Digital Renaissance, Giovanni Motta meets Giuseppe Veneziano 
Digital Renaissance, Giovanni Motta meets Giuseppe Veneziano 

Digital Renaissance, Giovanni Motta meets Giuseppe Veneziano 

By Ivan Quaroni - 9 Nov 2021

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Digital Renaissance is the title of the synergistic project by Italian artists Giovanni Motta and Giuseppe Veneziano, based on the creation of two different NFTs in which the dialogue between two different pop languages ​​finds a point of convergence in the shared DNA of Renaissance art through the reinterpretation of Raphael’s works. 

Renaissance of the art

In a time of expansion and growth of the expressive potential of art in the digital field of Crypto Art, the allusion to one of the most brilliant moments in the history of Universal Art, the Renaissance, seems natural.  

Digital Renaissance is made up of two video animations: Mystic Lollipop by Giovanni Motta and Madonna of the Sacred Heart by Giuseppe Veneziano. They represent the result of a creative meeting, which marks, at the same time, the consolidation of one of the most interesting artists of the Crypto scene and the debut of the most popular contemporary Italian pop artist in the NFT world.

Digital Renaissance is, however, a declaration of intent, a manifesto in two acts that promotes the idea of ​​rebirth based on the union between the present and the past in the name of a culturally sustainable future, where the teaching of the Old Masters coexist with the expressive potential of the digital age.

Digital Renaissance, a critical essay

by Ivan Quaroni, art critic and curator

Voilà ce Cœur qui a tant aimé les hommes

There are different expressive models within pop languages, different ways of seizing the vital spirit of mass culture and transferring it within the centuries-old operational domain of art. The planetary explosion of crypto art has shown how the inspiration of this pop culture, deriving from the web, television series, cinema, comics, and graphics, is occupying the artistic imagination of the new generations thanks to the pervasive diffusion of tools of digital creativity.

Giovanni Motta and Giuseppe Veneziano, who originate from analog painting, from the auratic conception of hand-made artwork, have perfectly understood the significance of this digital renaissance. Their effort was to translate the enormous work done into the development of a personal language, of a unique and recognizable style, within the space of the infosphere. For a pop artist, used to producing works that are understandable to as many people as possible, entering the virtual territories of the Metaverse is a natural, indeed necessary, evolution. In short, a way to make one’s message even more universal.

In the plurality of pop languages, Veneziano and Motta occupy two distinct positions, to some extent antithetical. The former, trained as an architect, comes from the experience of satirical comics, balancing it with the love for ancient masters and contemporary painting, the latter arrives at art from experiences in the field of communication and by retrieving the imagery of comics and cartoons of his youth. Both, albeit with a different perspective, have built a visual vocabulary in which the connection to the world of childhood is obsessively present, through references to cartoon characters or symbols of merchandise and products of capitalist society.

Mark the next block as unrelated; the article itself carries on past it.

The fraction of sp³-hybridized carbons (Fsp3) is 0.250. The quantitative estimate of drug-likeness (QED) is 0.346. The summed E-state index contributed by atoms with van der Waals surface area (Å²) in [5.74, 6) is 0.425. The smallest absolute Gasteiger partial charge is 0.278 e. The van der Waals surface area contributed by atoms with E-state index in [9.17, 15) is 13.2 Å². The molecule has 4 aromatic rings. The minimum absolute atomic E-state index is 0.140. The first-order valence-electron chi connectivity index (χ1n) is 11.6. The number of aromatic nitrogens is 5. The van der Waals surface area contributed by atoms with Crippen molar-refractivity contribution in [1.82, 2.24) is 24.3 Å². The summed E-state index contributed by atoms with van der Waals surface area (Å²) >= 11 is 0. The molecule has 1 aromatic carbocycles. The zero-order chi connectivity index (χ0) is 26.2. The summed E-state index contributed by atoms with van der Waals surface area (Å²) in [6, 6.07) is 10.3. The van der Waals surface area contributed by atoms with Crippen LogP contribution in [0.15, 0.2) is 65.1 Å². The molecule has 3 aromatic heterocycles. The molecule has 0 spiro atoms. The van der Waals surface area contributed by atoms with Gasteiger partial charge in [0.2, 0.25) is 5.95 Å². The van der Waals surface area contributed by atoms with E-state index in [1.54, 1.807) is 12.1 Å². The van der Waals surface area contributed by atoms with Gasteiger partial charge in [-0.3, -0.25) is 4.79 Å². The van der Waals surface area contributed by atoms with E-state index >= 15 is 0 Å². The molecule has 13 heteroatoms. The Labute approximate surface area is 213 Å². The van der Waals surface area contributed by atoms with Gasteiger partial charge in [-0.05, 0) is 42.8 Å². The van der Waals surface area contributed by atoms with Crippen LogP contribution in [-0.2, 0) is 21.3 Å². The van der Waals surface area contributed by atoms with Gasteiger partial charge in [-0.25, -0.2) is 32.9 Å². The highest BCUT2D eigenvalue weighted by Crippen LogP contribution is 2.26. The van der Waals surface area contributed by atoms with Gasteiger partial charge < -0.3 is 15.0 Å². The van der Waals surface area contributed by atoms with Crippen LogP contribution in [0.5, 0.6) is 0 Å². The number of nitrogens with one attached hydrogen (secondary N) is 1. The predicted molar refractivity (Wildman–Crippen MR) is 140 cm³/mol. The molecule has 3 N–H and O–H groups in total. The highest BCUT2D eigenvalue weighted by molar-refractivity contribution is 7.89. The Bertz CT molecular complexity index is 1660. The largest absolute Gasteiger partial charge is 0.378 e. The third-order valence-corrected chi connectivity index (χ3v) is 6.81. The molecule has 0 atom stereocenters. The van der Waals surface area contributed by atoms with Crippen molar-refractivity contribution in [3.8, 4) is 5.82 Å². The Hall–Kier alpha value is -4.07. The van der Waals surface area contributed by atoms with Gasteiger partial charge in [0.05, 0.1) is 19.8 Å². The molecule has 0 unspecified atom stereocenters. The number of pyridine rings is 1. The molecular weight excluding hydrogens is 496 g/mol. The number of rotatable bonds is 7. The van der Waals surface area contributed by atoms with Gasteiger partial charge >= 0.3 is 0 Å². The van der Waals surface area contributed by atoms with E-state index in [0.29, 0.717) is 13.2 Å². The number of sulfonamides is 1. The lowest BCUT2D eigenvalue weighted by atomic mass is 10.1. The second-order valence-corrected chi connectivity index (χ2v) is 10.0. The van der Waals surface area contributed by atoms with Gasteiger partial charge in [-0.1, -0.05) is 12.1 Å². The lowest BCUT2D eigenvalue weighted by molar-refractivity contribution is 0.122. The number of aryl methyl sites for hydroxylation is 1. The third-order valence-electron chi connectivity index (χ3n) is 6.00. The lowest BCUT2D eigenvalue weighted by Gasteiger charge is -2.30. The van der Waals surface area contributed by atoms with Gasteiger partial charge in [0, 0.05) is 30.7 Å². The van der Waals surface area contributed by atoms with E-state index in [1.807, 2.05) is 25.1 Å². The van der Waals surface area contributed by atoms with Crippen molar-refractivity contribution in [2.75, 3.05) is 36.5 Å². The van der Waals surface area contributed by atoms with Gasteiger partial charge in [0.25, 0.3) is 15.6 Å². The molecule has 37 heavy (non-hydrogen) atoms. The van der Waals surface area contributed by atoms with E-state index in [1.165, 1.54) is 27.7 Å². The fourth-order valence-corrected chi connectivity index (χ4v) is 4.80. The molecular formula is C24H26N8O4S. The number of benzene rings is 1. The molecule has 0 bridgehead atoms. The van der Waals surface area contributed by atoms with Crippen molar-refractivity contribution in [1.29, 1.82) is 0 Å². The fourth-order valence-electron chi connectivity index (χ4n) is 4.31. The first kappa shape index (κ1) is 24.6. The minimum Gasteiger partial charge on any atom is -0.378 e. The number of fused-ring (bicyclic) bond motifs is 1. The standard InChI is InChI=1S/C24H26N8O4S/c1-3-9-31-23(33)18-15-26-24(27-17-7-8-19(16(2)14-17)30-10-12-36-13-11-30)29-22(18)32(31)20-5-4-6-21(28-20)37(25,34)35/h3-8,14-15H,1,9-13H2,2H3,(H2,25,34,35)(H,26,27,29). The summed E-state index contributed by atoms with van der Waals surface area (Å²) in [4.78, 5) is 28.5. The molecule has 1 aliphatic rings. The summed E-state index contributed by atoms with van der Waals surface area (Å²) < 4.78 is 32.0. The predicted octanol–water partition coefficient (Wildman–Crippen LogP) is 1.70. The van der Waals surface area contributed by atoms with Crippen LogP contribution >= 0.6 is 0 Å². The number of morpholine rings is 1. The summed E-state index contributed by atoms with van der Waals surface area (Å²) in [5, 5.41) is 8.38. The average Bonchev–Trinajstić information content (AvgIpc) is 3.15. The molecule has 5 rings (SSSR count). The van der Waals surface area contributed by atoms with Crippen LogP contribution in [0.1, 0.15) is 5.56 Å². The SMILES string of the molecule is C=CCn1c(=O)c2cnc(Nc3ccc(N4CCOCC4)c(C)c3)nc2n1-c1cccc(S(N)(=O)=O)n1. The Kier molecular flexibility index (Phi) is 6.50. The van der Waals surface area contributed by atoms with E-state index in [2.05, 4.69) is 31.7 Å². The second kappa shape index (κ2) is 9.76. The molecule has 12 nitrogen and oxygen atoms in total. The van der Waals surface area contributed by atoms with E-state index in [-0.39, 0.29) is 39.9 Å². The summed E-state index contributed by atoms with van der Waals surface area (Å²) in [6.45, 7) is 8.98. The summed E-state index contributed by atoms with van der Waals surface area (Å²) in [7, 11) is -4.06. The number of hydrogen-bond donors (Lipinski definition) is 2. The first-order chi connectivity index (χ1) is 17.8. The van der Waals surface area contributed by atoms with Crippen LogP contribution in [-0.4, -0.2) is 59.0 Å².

Giovanni Motta
Giovanni Motta

Both in the works of Giovanni Motta and those of Giuseppe Veneziano it’s possible to perceive the research for an innocent gaze, for a way of looking at reality without prejudice, with that purity of spirit that allows them to explore the present without falling into the trap of easy moralism or convenient philosophical, ideological or spiritual affiliations. It could be said that the dimension in which these artists thematically move is, to use a Nietzschean expression, beyond good and evil, that is, beyond the boundaries of common ethics. But with a fundamental methodological difference: Veneziano directs his innocent gaze on the fabric of social life, mixing current news with the history of art, politics with the way of life, eroticism with religion, fiction with reality, producing eye-opening images that often arouse conflicting reactions; Giovanni Motta personifies innocence using a symbol, little Jonny Boy, through which he plumbs the depths of the human psyche and soul to recover the primordial, uncontaminated energy of the child-ego in the jumble of childhood memories.

Motta’s approach is introjective, alchemical, transformative, whereas Veneziano’s is projective, critical, dubitative. To explain this fascinating specularity, we could say that the former tries to understand the world through himself, the latter tries to understand himself through the world.